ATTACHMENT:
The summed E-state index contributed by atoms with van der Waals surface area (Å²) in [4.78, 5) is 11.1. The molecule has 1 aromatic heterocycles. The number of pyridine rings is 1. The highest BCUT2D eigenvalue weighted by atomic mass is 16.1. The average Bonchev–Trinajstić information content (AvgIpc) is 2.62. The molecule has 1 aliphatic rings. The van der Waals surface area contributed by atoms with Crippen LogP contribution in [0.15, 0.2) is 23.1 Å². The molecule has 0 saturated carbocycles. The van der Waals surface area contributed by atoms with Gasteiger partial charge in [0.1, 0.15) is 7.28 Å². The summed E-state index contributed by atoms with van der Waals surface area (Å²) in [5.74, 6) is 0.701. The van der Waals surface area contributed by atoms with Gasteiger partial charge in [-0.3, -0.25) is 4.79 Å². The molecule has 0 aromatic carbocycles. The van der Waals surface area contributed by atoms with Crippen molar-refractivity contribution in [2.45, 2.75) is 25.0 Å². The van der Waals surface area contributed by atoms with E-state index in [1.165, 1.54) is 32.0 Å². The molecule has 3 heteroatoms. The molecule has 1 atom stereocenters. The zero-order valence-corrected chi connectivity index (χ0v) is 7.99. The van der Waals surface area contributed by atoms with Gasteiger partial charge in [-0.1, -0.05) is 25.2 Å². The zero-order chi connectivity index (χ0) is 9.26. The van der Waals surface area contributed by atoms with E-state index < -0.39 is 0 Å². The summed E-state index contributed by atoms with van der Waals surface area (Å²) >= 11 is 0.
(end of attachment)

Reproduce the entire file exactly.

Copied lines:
The summed E-state index contributed by atoms with van der Waals surface area (Å²) in [4.78, 5) is 11.1. The molecule has 1 aromatic heterocycles. The number of pyridine rings is 1. The highest BCUT2D eigenvalue weighted by atomic mass is 16.1. The average Bonchev–Trinajstić information content (AvgIpc) is 2.62. The molecule has 1 aliphatic rings. The van der Waals surface area contributed by atoms with Crippen LogP contribution in [0.15, 0.2) is 23.1 Å². The molecule has 0 saturated carbocycles. The van der Waals surface area contributed by atoms with Gasteiger partial charge in [0.1, 0.15) is 7.28 Å². The summed E-state index contributed by atoms with van der Waals surface area (Å²) in [5.74, 6) is 0.701. The van der Waals surface area contributed by atoms with Gasteiger partial charge in [-0.3, -0.25) is 4.79 Å². The molecule has 0 aromatic carbocycles. The van der Waals surface area contributed by atoms with Crippen molar-refractivity contribution in [2.45, 2.75) is 25.0 Å². The van der Waals surface area contributed by atoms with E-state index in [1.165, 1.54) is 32.0 Å². The molecule has 3 heteroatoms. The molecule has 1 atom stereocenters. The zero-order valence-corrected chi connectivity index (χ0v) is 7.99. The van der Waals surface area contributed by atoms with Gasteiger partial charge in [-0.1, -0.05) is 25.2 Å². The zero-order chi connectivity index (χ0) is 9.26. The van der Waals surface area contributed by atoms with E-state index < -0.39 is 0 Å². The summed E-state index contributed by atoms with van der Waals surface area (Å²) >= 11 is 0.